This week, NATO’s throwing a week-long dress rehearsal for a possible invasion of Estonia, in what could be an attempt to send a newly-aggressive Russia a message about the alliance’s commitment to defending its most vulnerable members. Exercise Steadfast Javelin 1 includes 6,000 troops from nine NATO countries, and according to Stars and Stripes, “infantry and reconnaissance forces, engineers, fighter jets as well as anti-aircraft teams and a cybersecurity team” are participating.
In 2007, Estonia’s web infrastructure was hit with a massive wave of probably Russian-sponsored denial-of-service attacks, and Russian cyber-attacks preceded the country’s invasion of Georgia the next year. The exercise’s cyber-security aspect suggests that NATO planners have a particular and already-familiar invasion scenario in mind.
Russia’s aggressive moves in eastern Ukraine are an open challenge to a post-Cold War European order based on bringing former Soviet bloc states into the world’s premier security alliance. The Baltic countries of Estonia, Latvia and Lithuania were added to NATO in 2004, but they all have substantial Russian minorities and only became independent states during the collapse of the Soviet Union.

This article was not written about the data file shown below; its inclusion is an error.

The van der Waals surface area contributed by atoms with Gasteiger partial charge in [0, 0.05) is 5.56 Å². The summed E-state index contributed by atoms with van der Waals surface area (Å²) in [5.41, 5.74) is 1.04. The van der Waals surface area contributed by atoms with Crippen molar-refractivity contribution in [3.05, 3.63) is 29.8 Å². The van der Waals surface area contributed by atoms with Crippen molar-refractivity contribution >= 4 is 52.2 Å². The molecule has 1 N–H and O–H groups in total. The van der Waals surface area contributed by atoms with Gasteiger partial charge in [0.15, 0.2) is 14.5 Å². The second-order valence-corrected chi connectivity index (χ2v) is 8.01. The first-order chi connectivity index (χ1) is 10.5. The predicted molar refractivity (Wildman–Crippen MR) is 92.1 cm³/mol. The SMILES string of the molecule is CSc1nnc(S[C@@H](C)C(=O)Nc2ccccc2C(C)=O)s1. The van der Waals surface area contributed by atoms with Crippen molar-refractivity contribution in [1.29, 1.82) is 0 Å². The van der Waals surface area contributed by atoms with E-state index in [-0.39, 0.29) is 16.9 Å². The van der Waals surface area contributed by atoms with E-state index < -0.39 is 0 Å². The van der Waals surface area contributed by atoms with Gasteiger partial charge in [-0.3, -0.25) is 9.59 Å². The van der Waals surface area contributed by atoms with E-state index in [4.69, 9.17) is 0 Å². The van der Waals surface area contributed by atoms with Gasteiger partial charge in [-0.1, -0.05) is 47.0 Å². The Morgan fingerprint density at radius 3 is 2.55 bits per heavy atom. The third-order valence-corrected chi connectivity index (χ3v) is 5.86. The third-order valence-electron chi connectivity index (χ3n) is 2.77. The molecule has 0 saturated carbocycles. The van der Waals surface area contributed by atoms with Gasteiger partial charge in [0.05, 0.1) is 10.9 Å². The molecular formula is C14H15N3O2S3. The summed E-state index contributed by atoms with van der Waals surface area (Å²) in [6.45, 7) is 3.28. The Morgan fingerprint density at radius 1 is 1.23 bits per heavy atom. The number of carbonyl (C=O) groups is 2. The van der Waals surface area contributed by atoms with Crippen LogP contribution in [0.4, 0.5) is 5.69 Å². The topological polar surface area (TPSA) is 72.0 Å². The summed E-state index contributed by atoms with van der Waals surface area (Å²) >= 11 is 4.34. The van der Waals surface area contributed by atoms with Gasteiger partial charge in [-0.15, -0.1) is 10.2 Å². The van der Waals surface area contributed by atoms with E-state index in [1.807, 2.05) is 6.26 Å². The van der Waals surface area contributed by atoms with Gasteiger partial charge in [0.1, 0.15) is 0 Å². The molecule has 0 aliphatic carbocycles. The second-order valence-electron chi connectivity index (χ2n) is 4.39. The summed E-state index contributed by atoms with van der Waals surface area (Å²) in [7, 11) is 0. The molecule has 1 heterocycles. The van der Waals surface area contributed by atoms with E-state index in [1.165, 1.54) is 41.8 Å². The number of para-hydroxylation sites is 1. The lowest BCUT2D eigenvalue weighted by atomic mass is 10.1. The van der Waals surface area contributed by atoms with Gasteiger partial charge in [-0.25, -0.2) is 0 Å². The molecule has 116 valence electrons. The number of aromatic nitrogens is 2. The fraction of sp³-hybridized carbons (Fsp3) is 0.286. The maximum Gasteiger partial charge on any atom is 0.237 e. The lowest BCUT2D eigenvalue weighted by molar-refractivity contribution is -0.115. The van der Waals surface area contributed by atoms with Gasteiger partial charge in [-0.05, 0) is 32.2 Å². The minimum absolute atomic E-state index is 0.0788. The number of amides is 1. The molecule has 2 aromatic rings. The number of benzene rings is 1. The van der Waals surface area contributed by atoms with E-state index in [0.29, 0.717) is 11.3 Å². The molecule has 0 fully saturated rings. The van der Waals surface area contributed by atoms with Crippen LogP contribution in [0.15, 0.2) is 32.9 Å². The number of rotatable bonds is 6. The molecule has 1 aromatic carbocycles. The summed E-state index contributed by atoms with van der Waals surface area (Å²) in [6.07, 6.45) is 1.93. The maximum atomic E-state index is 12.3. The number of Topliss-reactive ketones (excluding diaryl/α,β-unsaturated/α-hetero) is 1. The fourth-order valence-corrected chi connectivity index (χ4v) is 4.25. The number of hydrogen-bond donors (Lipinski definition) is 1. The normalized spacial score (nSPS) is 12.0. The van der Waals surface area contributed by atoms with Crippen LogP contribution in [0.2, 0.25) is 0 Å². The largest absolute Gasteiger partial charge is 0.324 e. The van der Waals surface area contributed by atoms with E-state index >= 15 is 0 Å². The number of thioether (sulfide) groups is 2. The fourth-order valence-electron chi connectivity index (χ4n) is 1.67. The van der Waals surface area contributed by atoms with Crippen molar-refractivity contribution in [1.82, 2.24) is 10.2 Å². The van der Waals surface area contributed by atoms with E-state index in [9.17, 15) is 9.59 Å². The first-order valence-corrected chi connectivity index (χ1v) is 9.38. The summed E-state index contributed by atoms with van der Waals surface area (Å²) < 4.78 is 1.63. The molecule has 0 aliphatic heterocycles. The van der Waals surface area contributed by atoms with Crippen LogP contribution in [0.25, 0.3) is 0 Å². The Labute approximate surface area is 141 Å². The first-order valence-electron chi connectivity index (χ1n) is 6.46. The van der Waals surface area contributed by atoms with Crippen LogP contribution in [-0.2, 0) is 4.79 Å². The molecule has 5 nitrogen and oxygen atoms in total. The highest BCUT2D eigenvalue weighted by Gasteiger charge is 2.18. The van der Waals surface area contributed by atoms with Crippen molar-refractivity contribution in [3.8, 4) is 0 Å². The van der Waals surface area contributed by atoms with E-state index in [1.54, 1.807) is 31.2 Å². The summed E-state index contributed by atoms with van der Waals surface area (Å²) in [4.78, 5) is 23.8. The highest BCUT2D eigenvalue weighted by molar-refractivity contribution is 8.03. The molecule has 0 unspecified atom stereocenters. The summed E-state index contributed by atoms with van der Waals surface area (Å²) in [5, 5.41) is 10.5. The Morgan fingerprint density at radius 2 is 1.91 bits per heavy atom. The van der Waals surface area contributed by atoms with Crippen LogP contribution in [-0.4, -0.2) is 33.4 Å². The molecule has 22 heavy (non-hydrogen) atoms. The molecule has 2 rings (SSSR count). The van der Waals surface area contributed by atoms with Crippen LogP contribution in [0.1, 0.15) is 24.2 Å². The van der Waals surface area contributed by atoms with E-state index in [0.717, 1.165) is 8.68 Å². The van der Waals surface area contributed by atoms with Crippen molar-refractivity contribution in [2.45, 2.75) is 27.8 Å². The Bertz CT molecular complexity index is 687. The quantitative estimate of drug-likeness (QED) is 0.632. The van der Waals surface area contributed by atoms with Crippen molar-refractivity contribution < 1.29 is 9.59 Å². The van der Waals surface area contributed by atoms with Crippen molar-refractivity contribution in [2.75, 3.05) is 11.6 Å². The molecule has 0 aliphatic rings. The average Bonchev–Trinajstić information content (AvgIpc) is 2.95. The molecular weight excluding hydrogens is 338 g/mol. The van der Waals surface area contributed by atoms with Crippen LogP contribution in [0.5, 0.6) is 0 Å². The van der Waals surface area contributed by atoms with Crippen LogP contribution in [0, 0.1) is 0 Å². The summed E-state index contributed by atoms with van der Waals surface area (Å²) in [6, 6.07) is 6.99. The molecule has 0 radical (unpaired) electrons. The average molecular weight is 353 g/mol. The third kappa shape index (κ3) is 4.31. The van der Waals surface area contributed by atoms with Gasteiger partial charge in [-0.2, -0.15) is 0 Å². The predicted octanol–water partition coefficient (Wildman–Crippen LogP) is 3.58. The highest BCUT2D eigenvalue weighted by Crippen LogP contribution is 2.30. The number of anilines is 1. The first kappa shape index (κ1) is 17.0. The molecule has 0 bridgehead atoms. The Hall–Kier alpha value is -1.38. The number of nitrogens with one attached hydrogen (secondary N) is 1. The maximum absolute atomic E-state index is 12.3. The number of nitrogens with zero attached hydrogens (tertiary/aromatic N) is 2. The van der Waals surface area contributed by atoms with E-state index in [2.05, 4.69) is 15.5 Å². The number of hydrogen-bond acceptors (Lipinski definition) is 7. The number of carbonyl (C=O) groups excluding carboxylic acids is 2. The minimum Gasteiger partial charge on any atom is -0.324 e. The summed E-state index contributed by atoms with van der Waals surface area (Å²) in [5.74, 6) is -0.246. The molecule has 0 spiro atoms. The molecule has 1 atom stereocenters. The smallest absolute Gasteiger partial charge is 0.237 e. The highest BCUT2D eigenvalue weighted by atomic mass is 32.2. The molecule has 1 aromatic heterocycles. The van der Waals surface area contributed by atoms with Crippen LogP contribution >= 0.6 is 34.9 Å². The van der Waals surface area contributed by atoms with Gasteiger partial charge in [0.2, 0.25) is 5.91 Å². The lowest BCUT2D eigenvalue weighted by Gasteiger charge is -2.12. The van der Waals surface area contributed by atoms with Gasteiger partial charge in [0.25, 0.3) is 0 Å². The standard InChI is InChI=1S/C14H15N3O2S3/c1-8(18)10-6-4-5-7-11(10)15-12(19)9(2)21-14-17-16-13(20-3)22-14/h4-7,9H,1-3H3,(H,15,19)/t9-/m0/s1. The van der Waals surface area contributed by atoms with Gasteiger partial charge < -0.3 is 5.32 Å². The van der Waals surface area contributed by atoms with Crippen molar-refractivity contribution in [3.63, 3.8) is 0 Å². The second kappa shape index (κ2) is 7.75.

NATO is based on a commitment to mutual defence: if one country is attacked, the others are obligated to come to its aid. It’s in small, embattled, or otherwise weak frontline states that thisprinciple is most at risk.
Ukraine and Georgia were both potential candidates for NATO membership before Russia succeeded in annexing parts of both countries — what kind of a defence would the alliance mount if Russian tanks started streaming into one of the Baltics?
Until it actually happens, it’s impossible to know whether NATO would survive a full-on Russian invasion of the one of the alliance’s Baltic members.
But NATO air patrols over Baltic airspace have tripled since the outbreak of the Ukraine crisis. And while this may or may not provide any additional reassurance to the Baltics, Steadfast Javelin has included one of the most high-profile military officers on the planet: England’s Prince Harry, who is a captain in the British armed forces.
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